In Holden Beach, town-sponsored projects have pumped a little more than 825,000 cubic yards of sand on the east end beach, but it has primarily depended on federal navigation maintenance dredging projects to re-nourish the two-mile stretch of beach where the highest erosion occurs.

Facing an uncertain future of federal funding for beach nourishment projects, the town decided to pursue a 30-year shore protection project.

“Rather than just alone depending on the federal projects and the scheduled beach re-nourishment projects they’re looking at this as an additional, more long-term project,” Hughes said.

According to the draft EIS, the average long-term erosion rate along the east end of Holden Beach is among the highest in the state. That rate ranges from three feet to eight feet a year.

Within the past two decades, erosion has destroyed nearly 30 oceanfront properties, including houses and town infrastructure.

This comparison of the east end of Holden Beach in  2008, above, and 1993 shows 27 structures, indicated by X-marks, lost to erosion. Photo: Corps of Engineers

This comparison of the east end of Holden Beach in 2008, above, and 1993 shows 27 structures, indicated by X-marks, lost to erosion. Photo: Corps of Engineers

A 2010 report produced by the coastal engineering firm Moffatt & Nichol determined that more than $27 million in property is at risk on the beach west of Lockwood Folly Inlet.

The draft EIS includes a handful of project alternatives, the preferred of which is a groin built of four-foot to five-foot in diameter granite armor stone to allow sand to pass through the structure.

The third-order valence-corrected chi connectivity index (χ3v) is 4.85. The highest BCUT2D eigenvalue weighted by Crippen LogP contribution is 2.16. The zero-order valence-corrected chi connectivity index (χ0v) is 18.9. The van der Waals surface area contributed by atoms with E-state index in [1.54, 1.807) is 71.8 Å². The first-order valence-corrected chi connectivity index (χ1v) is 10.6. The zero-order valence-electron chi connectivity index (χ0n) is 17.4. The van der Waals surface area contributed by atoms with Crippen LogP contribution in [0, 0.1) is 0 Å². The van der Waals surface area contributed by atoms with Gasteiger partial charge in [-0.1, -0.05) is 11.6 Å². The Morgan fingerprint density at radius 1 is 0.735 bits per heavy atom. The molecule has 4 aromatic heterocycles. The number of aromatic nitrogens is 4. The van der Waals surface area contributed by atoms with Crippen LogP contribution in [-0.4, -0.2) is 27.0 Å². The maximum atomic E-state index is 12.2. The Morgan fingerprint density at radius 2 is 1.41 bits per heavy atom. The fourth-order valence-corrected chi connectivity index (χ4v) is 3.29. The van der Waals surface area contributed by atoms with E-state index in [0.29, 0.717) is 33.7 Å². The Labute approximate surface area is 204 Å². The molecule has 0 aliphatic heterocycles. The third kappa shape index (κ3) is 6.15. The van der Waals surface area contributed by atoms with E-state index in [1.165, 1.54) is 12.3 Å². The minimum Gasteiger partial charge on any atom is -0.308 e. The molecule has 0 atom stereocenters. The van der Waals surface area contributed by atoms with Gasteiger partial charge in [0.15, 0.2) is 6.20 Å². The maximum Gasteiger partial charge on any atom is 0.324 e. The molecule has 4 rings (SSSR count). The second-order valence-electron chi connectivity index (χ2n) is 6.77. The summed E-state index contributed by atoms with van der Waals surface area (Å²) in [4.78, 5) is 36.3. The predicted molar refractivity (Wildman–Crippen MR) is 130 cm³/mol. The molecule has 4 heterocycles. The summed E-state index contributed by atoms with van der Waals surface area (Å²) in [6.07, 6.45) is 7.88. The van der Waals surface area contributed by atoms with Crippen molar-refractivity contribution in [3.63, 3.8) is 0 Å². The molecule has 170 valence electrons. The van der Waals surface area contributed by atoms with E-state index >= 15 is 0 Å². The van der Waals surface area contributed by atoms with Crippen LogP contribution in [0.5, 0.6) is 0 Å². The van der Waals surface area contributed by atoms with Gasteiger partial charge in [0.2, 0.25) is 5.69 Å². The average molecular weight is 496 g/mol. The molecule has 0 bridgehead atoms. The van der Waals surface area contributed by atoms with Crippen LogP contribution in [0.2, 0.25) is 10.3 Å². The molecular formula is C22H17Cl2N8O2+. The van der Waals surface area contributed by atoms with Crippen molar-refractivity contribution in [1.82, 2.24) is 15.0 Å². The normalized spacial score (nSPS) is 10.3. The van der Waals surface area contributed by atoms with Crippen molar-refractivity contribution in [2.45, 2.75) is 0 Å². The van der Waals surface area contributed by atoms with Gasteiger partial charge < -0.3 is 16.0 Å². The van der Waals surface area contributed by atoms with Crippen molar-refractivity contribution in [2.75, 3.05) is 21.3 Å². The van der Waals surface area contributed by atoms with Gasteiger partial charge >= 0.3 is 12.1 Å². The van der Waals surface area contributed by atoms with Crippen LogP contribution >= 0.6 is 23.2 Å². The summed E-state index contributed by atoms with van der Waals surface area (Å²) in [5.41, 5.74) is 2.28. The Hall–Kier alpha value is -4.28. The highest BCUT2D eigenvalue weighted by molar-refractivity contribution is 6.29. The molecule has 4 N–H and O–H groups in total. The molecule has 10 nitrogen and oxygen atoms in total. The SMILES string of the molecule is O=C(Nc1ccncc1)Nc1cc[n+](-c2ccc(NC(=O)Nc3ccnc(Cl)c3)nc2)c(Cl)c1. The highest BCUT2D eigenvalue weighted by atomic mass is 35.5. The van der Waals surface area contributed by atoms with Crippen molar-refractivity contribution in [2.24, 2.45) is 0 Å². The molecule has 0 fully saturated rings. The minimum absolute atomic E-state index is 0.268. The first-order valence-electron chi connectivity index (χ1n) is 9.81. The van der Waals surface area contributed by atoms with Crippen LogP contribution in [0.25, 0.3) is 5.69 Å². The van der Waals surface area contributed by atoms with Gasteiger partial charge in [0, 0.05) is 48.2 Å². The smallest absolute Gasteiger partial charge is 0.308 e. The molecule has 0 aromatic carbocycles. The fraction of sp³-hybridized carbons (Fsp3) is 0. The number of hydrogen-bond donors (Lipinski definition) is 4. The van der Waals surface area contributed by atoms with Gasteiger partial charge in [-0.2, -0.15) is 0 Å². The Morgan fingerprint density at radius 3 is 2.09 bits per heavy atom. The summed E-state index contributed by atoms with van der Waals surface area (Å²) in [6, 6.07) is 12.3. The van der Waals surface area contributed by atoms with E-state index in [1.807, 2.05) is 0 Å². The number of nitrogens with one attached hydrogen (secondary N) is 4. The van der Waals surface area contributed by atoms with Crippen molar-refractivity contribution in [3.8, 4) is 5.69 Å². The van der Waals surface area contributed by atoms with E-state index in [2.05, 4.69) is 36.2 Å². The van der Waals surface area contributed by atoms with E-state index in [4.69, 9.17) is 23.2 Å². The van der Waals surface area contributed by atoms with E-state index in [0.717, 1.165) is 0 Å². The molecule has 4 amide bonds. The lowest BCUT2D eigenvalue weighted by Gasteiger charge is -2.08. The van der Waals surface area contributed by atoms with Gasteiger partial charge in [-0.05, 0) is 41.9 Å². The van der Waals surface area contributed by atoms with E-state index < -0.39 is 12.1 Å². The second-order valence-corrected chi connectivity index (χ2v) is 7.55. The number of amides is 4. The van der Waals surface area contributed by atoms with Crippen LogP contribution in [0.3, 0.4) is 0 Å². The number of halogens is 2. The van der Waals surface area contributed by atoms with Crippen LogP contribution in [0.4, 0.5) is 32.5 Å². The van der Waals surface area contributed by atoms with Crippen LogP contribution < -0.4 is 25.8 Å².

The proposed project will not impact wetlands, according to the draft study. A portion of the rock wall crossing dry beach would be buried, the study states, to maintain recreational beach access.

“The modeling really didn’t result in any adverse affects on the neighboring shorelines,” Hughes said. “Looking at it we don’t foresee any major objections from the resource agencies.”

The Corps has not formally initiated the National Environmental Policy Act, or NEPA, consultation process with federal agencies that oversee the protection of endangered and threatened wildlife, including the National Marine Fisheries Service and U.S. Fish & Wildlife Service.

“That process should be starting in the next month,” Hughes said.

The Corps will host a public hearing on Holden Beach’s proposed project at 6 p.m. on Sept. 24 in Holden Beach Town Hall. The public may submit written comments on the Corps’ draft EIS through Oct. 13.

A final EIS is expected to be released sometime next year.

If the town receives the required federal and state permits to build a terminal groin, construction may begin during the winter of 2017, Hughes said.

Learn More:

Army Corps of Engineers Major Projects

Holden Beach Draft Environmental Impact Statement

 

About the Author

Trista Talton

Trista Talton is a native North Carolinian who, shortly after graduating from Appalachian State University in 1996, took her first newspaper job as a reporter for the Hickory Daily Record. She has since migrated to the coast, covering everything from education and local governments to law enforcement, the environment and the military, including an embed with Marines in Kuwait for the start of the Iraq war in 2003. She has been a Coastal Review Online contributing writer since 2011 focusing on coastal-related issues from Onslow to Brunswick counties. She lives with her husband and two sons in Jacksonville.